The Fourth Sunday of Easter

Today is Sunday the 25 April, beginning the fourth week of Easter.  


Paul Zach sings, ‘The Lord is My Shepherd’.  


Today’s reading is from the Gospel of John.  


John 10:11-18  

‘I am the good shepherd. The good shepherd lays down his life for the sheep. The hired hand, who is not the shepherd and does not own the sheep, sees the wolf coming and leaves the sheep and runs away—and the wolf snatches them and scatters them. The hired hand runs away because a hired hand does not care for the sheep. I am the good shepherd. I know my own and my own know me, just as the Father knows me and I know the Father. And I lay down my life for the sheep. I have other sheep that do not belong to this fold. I must bring them also, and they will listen to my voice. So there will be one flock, one shepherd. For this reason the Father loves me, because I lay down my life in order to take it up again. No one takes it from me, but I lay it down of my own accord. I have power to lay it down, and I have power to take it up again. I have received this command from my Father.’    


In first-century Palestine, sheep and shepherds were part of the landscape.  Being a shepherd wasn’t an unusual occupation, but a common one, in fact quite a humble one.  Today, though, when most of us live in big towns and cities, how many of us know any shepherds?  So this image of the shepherd might not mean much to us, or we might react negatively to the “other side of the coin” – that Jesus, by implication, might rather unflatteringly be calling us “sheep”!  But how do you react to this image?  How do you feel about it?  What do you think Jesus is saying about himself, about us, about you?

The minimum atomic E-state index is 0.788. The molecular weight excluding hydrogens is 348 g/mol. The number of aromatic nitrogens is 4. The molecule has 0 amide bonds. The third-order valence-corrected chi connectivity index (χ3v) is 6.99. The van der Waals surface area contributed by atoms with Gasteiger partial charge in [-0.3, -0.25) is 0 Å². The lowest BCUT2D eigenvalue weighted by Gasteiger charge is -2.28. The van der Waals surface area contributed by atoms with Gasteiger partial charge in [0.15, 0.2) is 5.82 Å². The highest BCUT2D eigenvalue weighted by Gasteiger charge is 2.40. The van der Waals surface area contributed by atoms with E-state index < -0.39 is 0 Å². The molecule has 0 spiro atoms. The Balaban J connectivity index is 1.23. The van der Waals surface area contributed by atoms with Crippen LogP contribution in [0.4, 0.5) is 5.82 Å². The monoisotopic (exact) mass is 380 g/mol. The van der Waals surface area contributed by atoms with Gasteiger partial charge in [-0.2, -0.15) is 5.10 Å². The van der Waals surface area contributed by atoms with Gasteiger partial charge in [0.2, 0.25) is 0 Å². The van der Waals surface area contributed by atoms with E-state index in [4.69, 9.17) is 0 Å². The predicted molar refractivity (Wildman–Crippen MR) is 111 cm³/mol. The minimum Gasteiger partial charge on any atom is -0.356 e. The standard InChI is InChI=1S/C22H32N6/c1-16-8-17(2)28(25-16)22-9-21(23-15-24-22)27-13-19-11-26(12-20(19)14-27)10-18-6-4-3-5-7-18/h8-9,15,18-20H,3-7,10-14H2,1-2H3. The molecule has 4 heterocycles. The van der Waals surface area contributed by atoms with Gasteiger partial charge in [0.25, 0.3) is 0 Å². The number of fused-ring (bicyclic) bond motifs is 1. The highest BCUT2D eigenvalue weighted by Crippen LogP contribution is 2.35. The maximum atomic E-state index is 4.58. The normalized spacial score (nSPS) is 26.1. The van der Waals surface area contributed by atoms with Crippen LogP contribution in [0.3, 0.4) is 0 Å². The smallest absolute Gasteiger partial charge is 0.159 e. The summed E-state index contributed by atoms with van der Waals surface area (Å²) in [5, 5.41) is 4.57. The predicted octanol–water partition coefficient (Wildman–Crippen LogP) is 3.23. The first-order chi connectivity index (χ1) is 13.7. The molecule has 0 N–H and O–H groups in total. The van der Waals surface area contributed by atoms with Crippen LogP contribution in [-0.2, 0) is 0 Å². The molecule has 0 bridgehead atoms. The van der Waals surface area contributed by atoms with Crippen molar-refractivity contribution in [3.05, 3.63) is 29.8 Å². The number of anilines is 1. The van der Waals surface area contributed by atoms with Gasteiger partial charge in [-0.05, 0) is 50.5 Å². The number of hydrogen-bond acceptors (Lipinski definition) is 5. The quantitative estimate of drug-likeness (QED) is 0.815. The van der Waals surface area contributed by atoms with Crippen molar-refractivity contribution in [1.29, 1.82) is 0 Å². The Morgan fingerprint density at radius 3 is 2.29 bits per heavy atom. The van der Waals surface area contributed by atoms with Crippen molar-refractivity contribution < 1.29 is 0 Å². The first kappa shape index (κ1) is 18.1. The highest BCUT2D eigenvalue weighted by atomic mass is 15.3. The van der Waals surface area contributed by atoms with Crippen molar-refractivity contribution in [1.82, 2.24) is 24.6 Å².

Jesus talks about the differences between the good shepherd and the hired hand – in the degree of commitment and responsibility, the depth of relationship, the time and care, and even love, that is given – differences that set Jesus apart from false prophets, but that might also prompt me to question myself.  What does the image of the good shepherd and the hired hand say about my commitment, the depth of my relationships, the time and care and love that I give?  


As you hear these words of Jesus again, listen carefully and see if you notice a phrase that Jesus uses repeatedly, three or four times in this one passage, that tells us more than anything about his love for us.  


“I lay down my life for my sheep”.  Hired hands don’t do that.  In fact, most shepherds don’t love their sheep that much.  But in this season of Easter we celebrate the fact that Jesus does.  What do you want to say now to the one who laid down his life for every one of us, for you?   


Glory be to the Father and to the Son and to the Holy Spirit. As it was in the beginning, is now and ever shall be, world without end. Amen.